I'm not prejudiced against R.C.s BUT...

Discussion in 'Non-Anglican Discussion' started by AnglicanAgnostic, Oct 29, 2021.

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  1. BedtimePrayers

    BedtimePrayers Member

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    I’m not an agent for anything lol. I’m just evenly applying what I feel like is his logic.
    Invictus thinks you can worship the person of Jesus apart from his humanity. I hold this to be impossible.
    He says it’s possible because it “shouldn’t be that hard” to explain away how we don’t commit idolatry by worshipping a man.
    I apply this same logic. I feel it takes some explaining as to how we worship a God who is 3 distinct persons with different roles.
    This is also “hard to explain.”
    I’m only extending his logic. I do not think he has a problem with the doctrine of the trinity.
    I personally would have a problem with it though, if I applied his same logic of Jesus to the trinity.
    That’s all I’m trying to do and I’m not trying to “catch” him doing anything, mostly because it doesn’t matter much to me wether he believes the trinity or not. I just find his logic a little inconsistent is all.
     
  2. Invictus

    Invictus Well-Known Member

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    Beats me. The tradition just says that there are and the best minds the Church has ever produced have argued forcefully that it's not incoherent. I'm just telling you what the traditional teaching is. I offer no guide as to how one may "imagine" it in their own minds.
    The latter, among other practices.
    No, I am saying it is impossible to worship a man and incredibly claim not to be an idolater.
     
    Last edited: Nov 18, 2021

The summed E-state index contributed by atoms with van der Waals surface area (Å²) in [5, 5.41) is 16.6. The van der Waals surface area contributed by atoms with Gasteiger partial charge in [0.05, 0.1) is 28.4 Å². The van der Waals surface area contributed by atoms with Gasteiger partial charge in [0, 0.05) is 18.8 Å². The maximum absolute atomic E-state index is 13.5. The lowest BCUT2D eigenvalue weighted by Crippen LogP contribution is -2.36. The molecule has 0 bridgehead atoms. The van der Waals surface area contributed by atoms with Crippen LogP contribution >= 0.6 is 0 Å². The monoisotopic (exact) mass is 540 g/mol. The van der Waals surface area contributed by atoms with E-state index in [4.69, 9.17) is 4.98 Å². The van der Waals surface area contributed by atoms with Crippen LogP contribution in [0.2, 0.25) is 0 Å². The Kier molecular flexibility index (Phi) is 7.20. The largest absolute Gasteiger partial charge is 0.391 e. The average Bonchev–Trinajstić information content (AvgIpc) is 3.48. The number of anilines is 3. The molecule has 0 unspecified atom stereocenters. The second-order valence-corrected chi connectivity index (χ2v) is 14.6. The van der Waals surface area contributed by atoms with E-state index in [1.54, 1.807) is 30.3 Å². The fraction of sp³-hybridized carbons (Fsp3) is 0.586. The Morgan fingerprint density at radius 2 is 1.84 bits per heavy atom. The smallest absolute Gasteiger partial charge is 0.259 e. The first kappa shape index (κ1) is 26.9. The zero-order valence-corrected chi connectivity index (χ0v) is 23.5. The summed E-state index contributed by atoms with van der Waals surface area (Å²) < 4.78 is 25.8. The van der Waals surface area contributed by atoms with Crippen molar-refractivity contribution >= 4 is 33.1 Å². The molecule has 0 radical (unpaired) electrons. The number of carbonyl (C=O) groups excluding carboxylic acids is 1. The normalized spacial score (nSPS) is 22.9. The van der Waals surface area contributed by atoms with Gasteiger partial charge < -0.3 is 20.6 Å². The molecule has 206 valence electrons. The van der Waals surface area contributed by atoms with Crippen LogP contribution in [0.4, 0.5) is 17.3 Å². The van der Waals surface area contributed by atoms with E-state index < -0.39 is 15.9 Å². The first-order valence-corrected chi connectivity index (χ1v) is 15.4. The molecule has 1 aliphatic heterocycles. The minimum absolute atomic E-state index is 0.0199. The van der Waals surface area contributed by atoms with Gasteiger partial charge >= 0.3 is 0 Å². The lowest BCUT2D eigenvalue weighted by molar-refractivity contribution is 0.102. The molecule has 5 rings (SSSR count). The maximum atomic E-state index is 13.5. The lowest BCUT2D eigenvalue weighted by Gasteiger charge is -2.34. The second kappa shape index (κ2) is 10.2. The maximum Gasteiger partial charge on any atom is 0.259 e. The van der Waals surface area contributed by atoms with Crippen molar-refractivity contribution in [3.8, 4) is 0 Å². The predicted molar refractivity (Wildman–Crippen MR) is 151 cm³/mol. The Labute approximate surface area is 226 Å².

3. BedtimePrayers

    BedtimePrayers Member

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    I don’t understand your line of thinking because the tradition also argues we worship the whole person of Christ, and there have also been great minds which “argued forcefully” it’s not incoherent.

    It appears you’re just choosing which council you agree with and going with that. The problem is that you have to depart from more than a Millenium of Christianity. You have to say that for 1000 years Christians believed something that was wrong.
    I mean, the Copts and Ethiopians should be worse for you because they have 1 human and divine nature and they worship that nature, which you consider to be idolatry. So pretty much until Luther or Calvin or whomever, you think Christianity was wrong.
    But you have a further problem because I don’t know a single Protestant church that denies the creed of Chalcedon. Unless the Anglican Church does? It might for all I know. This church keeps surprising me more and more lol
     
  4. Invictus

    Invictus Well-Known Member

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    Which council am I "disagreeing" with? It is idolatry to worship something apart from God. What part of this aren't you getting? For example, this prayer used to occur at the end of the Divine Office in the Roman Rite until 1911 (when the Papacy began the work of destroying its own historic liturgy):

    To the Most Holy and undivided Trinity, to the Manhood of our Lord Jesus Christ Crucified, to the fruitful Virginity of the most blessed and most glorious Mary, always a Virgin, and to the holiness of all the Saints be ascribed everlasting praise, honour, and glory, by all creatures...

    Everlasting glory? Praise? To mere creatures? This is a perfect example of what I'm talking about. You can't say stuff like this and expect to be taken seriously when you turn around and claim to "believe in One God", as the Creed says.
     
  5. Botolph

    Botolph Well-Known Member